debacle

listen to the pronunciation of debacle
Englisch - Englisch
An event or enterprise that ends suddenly and disastrously, often with humiliating consequences

The BP Prudhoe Bay debacle thus provides but the latest in a long line of reasons why leasing this region of the NPR-A is a bad idea.

A breaking up of a natural dam, usually made of ice, by a river and the ensuing rush of water

When this débâcle commences , the masses of ice, drifting with the current and unable to pass, are hurled upon those already soldered together; thus an enormous barrier is formed.

de·ba·cle debacles in BRIT, also use débâcle A debacle is an event or attempt that is a complete failure. After the debacle of the war the world was never the same again = fiasco. an event or situation that is a complete failure (débâcle, from débâcler )
flooding caused by a tumultuous breakup of ice in a river during the spring or summer
Debacle (dî-bä´kel) noun 1 (Geology) A breaking or bursting forth; a violent rush or flood of waters which breaks down opposing barriers, and hurls forward and disperses blocks of stone and other débris 2 A sudden downfall, or defeat; a rout 3 A total failure
(1) The breaking up of ice in a river (2) A violent flood
{i} rout, defeat, collapse, devastation, havoc; stampede
a sudden and violent collapse flooding caused by a tumultuous breakup of ice in a river during the spring or summer
A breaking or bursting forth; a violent rush or flood of waters which breaks down opposing barriers, and hurls forward and disperses blocks of stone and other débris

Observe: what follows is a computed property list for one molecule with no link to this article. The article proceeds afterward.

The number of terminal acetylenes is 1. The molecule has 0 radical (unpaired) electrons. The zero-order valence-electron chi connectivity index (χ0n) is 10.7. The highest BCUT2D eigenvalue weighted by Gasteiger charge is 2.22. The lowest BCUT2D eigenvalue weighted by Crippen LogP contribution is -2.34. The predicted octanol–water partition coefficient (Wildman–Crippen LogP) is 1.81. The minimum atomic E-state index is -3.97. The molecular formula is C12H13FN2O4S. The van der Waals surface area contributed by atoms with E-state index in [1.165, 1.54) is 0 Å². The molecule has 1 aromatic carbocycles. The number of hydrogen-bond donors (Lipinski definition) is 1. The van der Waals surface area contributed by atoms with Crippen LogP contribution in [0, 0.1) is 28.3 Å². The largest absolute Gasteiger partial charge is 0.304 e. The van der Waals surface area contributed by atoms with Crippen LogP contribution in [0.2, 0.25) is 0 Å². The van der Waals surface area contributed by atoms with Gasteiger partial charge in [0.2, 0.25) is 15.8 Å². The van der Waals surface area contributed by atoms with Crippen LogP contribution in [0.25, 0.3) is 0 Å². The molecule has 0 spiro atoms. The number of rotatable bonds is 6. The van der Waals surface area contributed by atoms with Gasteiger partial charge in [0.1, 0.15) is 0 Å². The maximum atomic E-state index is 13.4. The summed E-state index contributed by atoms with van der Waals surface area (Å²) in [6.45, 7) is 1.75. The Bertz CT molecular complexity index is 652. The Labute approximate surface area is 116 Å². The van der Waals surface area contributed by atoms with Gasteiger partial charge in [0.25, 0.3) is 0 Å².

An event or enterprise that ends disastrously
(1) Break up of river ice (2) A break up of river ice in the spring thaw, causing a violent rush of flowing water and ice ADVANCE \x 540
a sound defeat
A sudden breaking up or breaking loose; a violent dispersion or disruption; impetuous rush; outburst
a sudden and violent collapse
débâcles
plural form of débâcle
debacle

    Silbentrennung

    de·ba·cle

    Türkische aussprache

    dıbäkıl

    Antonyme

    boon, miracle, wonder

    Aussprache

    /dəˈbäkəl/ /dəˈbɑːkəl/

    Etymologie

    [ dE-'bä-k&l, -'ba-; &d ] (noun.) 1802. From French débâcle from débâcler (“to unbar; unleash”) from prefix dé- (“un-”) + bâcler (“to dash, bind, bar, block”) from Middle French from Old French bâcler, bacler "to hold in place, prop a door or window open" from Middle Dutch bakkelen "to freeze artificially, lock in place" from bakken "to stick, stick hard, glue together". Also attested in Old French desbacler "to clear a harbour by getting ships unloaded to make room for incoming ships with lading" and in Occitan baclar "to close". Modern sense of "bar, block" stems from influence from Latin baculum (“staff”). The word débâcle is first attested in the early 19th century.

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